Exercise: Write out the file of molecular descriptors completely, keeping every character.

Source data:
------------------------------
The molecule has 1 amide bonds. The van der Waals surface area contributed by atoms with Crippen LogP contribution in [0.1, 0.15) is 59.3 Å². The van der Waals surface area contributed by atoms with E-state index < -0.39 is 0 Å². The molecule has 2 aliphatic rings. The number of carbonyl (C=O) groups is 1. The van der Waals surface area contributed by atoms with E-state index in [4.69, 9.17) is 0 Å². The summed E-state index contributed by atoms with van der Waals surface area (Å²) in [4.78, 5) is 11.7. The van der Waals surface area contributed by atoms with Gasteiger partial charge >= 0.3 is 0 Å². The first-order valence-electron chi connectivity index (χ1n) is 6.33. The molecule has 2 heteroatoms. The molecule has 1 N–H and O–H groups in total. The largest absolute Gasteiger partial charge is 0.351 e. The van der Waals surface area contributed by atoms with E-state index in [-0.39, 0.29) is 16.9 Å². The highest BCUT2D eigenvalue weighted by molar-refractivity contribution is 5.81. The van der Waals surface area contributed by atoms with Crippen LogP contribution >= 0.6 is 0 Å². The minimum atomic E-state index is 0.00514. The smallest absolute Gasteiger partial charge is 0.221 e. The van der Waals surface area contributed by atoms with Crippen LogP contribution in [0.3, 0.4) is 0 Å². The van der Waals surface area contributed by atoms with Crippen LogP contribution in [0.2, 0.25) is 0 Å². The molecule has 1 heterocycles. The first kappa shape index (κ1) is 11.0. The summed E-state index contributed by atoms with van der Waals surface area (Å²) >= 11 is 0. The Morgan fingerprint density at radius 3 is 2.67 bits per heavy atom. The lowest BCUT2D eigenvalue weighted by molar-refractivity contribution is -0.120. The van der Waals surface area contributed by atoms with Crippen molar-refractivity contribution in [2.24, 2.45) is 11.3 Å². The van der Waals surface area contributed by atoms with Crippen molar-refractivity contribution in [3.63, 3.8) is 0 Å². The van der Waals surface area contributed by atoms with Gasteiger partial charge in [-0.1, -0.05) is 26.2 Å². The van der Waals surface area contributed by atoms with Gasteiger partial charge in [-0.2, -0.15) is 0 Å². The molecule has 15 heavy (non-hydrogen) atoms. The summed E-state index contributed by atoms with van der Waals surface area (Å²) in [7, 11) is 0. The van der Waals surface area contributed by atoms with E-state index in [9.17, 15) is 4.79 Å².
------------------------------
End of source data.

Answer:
The molecule has 1 amide bonds. The van der Waals surface area contributed by atoms with Crippen LogP contribution in [0.1, 0.15) is 59.3 Å². The van der Waals surface area contributed by atoms with E-state index < -0.39 is 0 Å². The molecule has 2 aliphatic rings. The number of carbonyl (C=O) groups is 1. The van der Waals surface area contributed by atoms with E-state index in [4.69, 9.17) is 0 Å². The summed E-state index contributed by atoms with van der Waals surface area (Å²) in [4.78, 5) is 11.7. The van der Waals surface area contributed by atoms with Gasteiger partial charge >= 0.3 is 0 Å². The first-order valence-electron chi connectivity index (χ1n) is 6.33. The molecule has 2 heteroatoms. The molecule has 1 N–H and O–H groups in total. The largest absolute Gasteiger partial charge is 0.351 e. The van der Waals surface area contributed by atoms with E-state index in [-0.39, 0.29) is 16.9 Å². The highest BCUT2D eigenvalue weighted by molar-refractivity contribution is 5.81. The van der Waals surface area contributed by atoms with Crippen LogP contribution >= 0.6 is 0 Å². The minimum atomic E-state index is 0.00514. The smallest absolute Gasteiger partial charge is 0.221 e. The van der Waals surface area contributed by atoms with Crippen LogP contribution in [0.3, 0.4) is 0 Å². The van der Waals surface area contributed by atoms with Crippen LogP contribution in [0.2, 0.25) is 0 Å². The molecule has 1 heterocycles. The first kappa shape index (κ1) is 11.0. The summed E-state index contributed by atoms with van der Waals surface area (Å²) >= 11 is 0. The Morgan fingerprint density at radius 3 is 2.67 bits per heavy atom. The lowest BCUT2D eigenvalue weighted by molar-refractivity contribution is -0.120. The van der Waals surface area contributed by atoms with Crippen molar-refractivity contribution in [2.24, 2.45) is 11.3 Å². The van der Waals surface area contributed by atoms with Crippen molar-refractivity contribution in [3.63, 3.8) is 0 Å². The van der Waals surface area contributed by atoms with Gasteiger partial charge in [-0.1, -0.05) is 26.2 Å². The van der Waals surface area contributed by atoms with Gasteiger partial charge in [-0.2, -0.15) is 0 Å². The molecule has 15 heavy (non-hydrogen) atoms. The summed E-state index contributed by atoms with van der Waals surface area (Å²) in [7, 11) is 0. The van der Waals surface area contributed by atoms with E-state index in [9.17, 15) is 4.79 Å².